What Is Social Dyslexia?

Social dyslexia or Asperger syndrome is a developmental disorder in the autism spectrum. Children with social dyslexia tend to have difficulty forming peer relationships. They are often physically uncoordinated and tend to fixate on a narrow range of interests. Many socially dyslexic children benefit from behavioral therapy, medication and social skills training.

Most parents notice the symptoms before the child starts school. These children do not interact well with their peers. Young children might not show interest in playing with others. They do not always understand sarcasm or humor, and they often have difficulty picking up on non-verbal cues, such as body language. Some children also avoid eye contact.

They are often articulate and can possess large vocabularies, but they might talk in a flat, monotone voice with little intonation or expression. Some children speak in a formal, textbook-like style. Children with Aspergers syndrome often appear to have difficulty empathizing with others. They might not react well to changes in their daily routine.

Children with social dyslexia often have delayed motor skill development. These children sometimes have an unusual, bouncy way of walking. They might have illegible handwriting. Some children also have difficulty cutting with scissors, throwing or catching a ball, correctly using playground equipment, or riding a bicycle.


Although they might talk a great deal, these children often have limited interests. Many fixate on one topic such as baseball cards, dinosaurs or a particular television show. These children can carry on knowledgeable one-sided lectures about their chosen subject, but there is very little give-and-take in their conversations with others.

Doctors did not know what caused social dyslexia as of 2011. They suspected that it might have something to do with genetics or with changes in the brain's structure. Professionals did not believe, however, that this disorder was a result of the child's environment or social situation. Boys are usually at higher risk than girls.

Health care professionals from different fields work together to diagnose social dyslexia. They might evaluate the child's speech and his or her ability to solve problems, or observe the child while he or she is playing or interacting with others. Children who are diagnosed with Asperger's syndrome cannot be cured, but early intervention often helps them learn the unwritten rules of interacting with others. Some medications can help children control their repetitive actions and might lower their stress levels. Cognitive behavioral therapy also helps children cope with social demands and lessens behavioral problems, such as outbursts and obsessions.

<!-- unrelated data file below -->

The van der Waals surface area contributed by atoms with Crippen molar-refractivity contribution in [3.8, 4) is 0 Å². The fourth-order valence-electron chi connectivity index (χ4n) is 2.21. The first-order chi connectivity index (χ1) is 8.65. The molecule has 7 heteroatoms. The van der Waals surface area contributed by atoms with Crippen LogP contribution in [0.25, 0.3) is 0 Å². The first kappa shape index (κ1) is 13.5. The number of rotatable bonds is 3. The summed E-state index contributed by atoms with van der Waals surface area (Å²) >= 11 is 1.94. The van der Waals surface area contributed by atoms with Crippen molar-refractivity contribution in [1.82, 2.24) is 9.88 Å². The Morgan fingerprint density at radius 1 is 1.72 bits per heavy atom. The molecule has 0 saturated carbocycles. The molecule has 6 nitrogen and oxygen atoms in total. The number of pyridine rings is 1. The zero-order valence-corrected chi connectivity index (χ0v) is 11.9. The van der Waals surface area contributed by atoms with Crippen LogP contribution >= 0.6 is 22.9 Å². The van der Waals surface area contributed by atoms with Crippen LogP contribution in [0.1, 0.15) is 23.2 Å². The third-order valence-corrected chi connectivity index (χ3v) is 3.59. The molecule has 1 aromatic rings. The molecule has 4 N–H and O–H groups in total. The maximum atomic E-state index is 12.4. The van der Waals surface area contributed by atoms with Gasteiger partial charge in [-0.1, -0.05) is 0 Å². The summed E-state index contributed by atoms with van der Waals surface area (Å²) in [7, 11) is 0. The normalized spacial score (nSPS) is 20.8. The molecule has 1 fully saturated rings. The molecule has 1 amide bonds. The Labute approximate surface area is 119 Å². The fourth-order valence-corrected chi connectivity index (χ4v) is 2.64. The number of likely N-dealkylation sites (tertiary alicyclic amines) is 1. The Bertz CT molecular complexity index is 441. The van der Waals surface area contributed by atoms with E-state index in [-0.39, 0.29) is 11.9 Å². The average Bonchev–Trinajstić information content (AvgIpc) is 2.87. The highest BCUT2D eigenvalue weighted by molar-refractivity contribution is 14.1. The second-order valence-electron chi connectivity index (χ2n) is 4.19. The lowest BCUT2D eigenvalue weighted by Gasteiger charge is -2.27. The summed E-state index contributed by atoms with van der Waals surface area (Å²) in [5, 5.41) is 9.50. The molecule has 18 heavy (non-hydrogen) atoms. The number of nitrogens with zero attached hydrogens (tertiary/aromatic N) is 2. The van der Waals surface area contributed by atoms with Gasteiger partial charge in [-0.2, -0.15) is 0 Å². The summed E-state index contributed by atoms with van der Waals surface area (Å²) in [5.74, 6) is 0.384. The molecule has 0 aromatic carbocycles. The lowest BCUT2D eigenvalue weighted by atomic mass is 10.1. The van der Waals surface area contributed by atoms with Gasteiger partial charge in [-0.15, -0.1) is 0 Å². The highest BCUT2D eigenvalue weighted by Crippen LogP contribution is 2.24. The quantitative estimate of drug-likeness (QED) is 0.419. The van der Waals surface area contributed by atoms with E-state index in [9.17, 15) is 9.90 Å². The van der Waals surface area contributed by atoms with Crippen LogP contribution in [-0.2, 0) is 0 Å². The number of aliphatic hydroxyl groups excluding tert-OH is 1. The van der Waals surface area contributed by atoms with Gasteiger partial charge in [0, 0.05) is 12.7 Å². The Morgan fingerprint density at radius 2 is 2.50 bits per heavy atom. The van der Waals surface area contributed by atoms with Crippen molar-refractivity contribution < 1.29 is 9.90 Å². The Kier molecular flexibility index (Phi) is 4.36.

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Post 8

@myharley - I don't know if verbal skills have much to do with a social dyslexia diagnosis or not.

My niece was diagnosed with this and she never stops talking! When she is doing all of this talking, she is usually fixated on one thing though, and it can be hard to get her to concentrate on anything else.

The biggest thing that tipped my sister off was when she had a difficult time interacting with other kids her age. It seemed like she was always in her own little world, and that is where she was the happiest and most content.

This is something she will always struggle with, but she has a great teacher at school and is learning appropriate ways of interacting with others.

Her parents are also involved in a support group that helps them learn better ways to cope and parent.

Post 7

I know two people who have Asperger's syndrome and both of them are boys. I find it interesting that this is something that boys struggle with more than girls.

I wonder if it has anything to do with most girls being more verbal than boys? Both of the boys I know started showing social dyslexia symptoms before they started school.

Even though this is a higher end on the autism spectrum, it is still something that is hard on the child and every one else in the family.

Before this was diagnosed, their behavior was hard to understand and deal with. They can still be very difficult to deal with, but at least the parents know why.

If they are given the right tools and training, it can make life for everyone in the family more enjoyable.

Post 6

@ceilingcat - You're right, some people with autism have significantly "worse" symptoms than people with social dyslexia. As the article stated, there is an autism spectrum. Not everyone with autism or social dyslexia exhibits the same symptoms. Some patients have more severe symptoms than others.